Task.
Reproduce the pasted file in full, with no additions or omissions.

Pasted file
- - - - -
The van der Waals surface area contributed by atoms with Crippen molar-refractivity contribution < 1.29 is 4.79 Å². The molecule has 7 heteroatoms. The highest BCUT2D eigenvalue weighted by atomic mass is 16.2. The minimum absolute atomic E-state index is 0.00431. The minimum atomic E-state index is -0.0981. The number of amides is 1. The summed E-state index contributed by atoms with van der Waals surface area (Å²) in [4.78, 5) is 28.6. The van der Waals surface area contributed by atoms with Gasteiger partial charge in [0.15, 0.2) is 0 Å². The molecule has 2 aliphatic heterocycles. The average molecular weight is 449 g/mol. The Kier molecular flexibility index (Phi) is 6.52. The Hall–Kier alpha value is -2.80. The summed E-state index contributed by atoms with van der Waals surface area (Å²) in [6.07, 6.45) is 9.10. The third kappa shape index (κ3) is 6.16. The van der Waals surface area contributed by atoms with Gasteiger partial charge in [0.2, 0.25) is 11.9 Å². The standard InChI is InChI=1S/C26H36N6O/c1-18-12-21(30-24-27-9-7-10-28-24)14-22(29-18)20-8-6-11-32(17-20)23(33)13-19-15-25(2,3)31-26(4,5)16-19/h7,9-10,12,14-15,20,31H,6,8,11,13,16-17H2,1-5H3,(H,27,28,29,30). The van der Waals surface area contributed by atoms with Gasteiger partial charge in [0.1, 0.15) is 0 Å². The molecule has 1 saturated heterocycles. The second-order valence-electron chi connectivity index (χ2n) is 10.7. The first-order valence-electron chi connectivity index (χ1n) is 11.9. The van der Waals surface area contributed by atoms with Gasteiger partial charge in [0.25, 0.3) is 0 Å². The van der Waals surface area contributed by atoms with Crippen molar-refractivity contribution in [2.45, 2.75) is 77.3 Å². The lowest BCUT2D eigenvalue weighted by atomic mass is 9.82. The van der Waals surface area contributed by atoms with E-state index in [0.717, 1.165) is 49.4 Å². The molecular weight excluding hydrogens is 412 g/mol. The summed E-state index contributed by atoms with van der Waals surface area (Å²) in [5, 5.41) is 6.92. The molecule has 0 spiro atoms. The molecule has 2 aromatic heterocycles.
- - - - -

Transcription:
The van der Waals surface area contributed by atoms with Crippen molar-refractivity contribution < 1.29 is 4.79 Å². The molecule has 7 heteroatoms. The highest BCUT2D eigenvalue weighted by atomic mass is 16.2. The minimum absolute atomic E-state index is 0.00431. The minimum atomic E-state index is -0.0981. The number of amides is 1. The summed E-state index contributed by atoms with van der Waals surface area (Å²) in [4.78, 5) is 28.6. The van der Waals surface area contributed by atoms with Gasteiger partial charge in [0.15, 0.2) is 0 Å². The molecule has 2 aliphatic heterocycles. The average molecular weight is 449 g/mol. The Kier molecular flexibility index (Phi) is 6.52. The Hall–Kier alpha value is -2.80. The summed E-state index contributed by atoms with van der Waals surface area (Å²) in [6.07, 6.45) is 9.10. The third kappa shape index (κ3) is 6.16. The van der Waals surface area contributed by atoms with Gasteiger partial charge in [0.2, 0.25) is 11.9 Å². The standard InChI is InChI=1S/C26H36N6O/c1-18-12-21(30-24-27-9-7-10-28-24)14-22(29-18)20-8-6-11-32(17-20)23(33)13-19-15-25(2,3)31-26(4,5)16-19/h7,9-10,12,14-15,20,31H,6,8,11,13,16-17H2,1-5H3,(H,27,28,29,30). The van der Waals surface area contributed by atoms with Gasteiger partial charge in [0.1, 0.15) is 0 Å². The molecule has 1 saturated heterocycles. The second-order valence-electron chi connectivity index (χ2n) is 10.7. The first-order valence-electron chi connectivity index (χ1n) is 11.9. The van der Waals surface area contributed by atoms with Gasteiger partial charge in [0.25, 0.3) is 0 Å². The van der Waals surface area contributed by atoms with Crippen molar-refractivity contribution in [2.45, 2.75) is 77.3 Å². The lowest BCUT2D eigenvalue weighted by atomic mass is 9.82. The van der Waals surface area contributed by atoms with E-state index in [0.717, 1.165) is 49.4 Å². The molecular weight excluding hydrogens is 412 g/mol. The summed E-state index contributed by atoms with van der Waals surface area (Å²) in [5, 5.41) is 6.92. The molecule has 0 spiro atoms. The molecule has 2 aromatic heterocycles.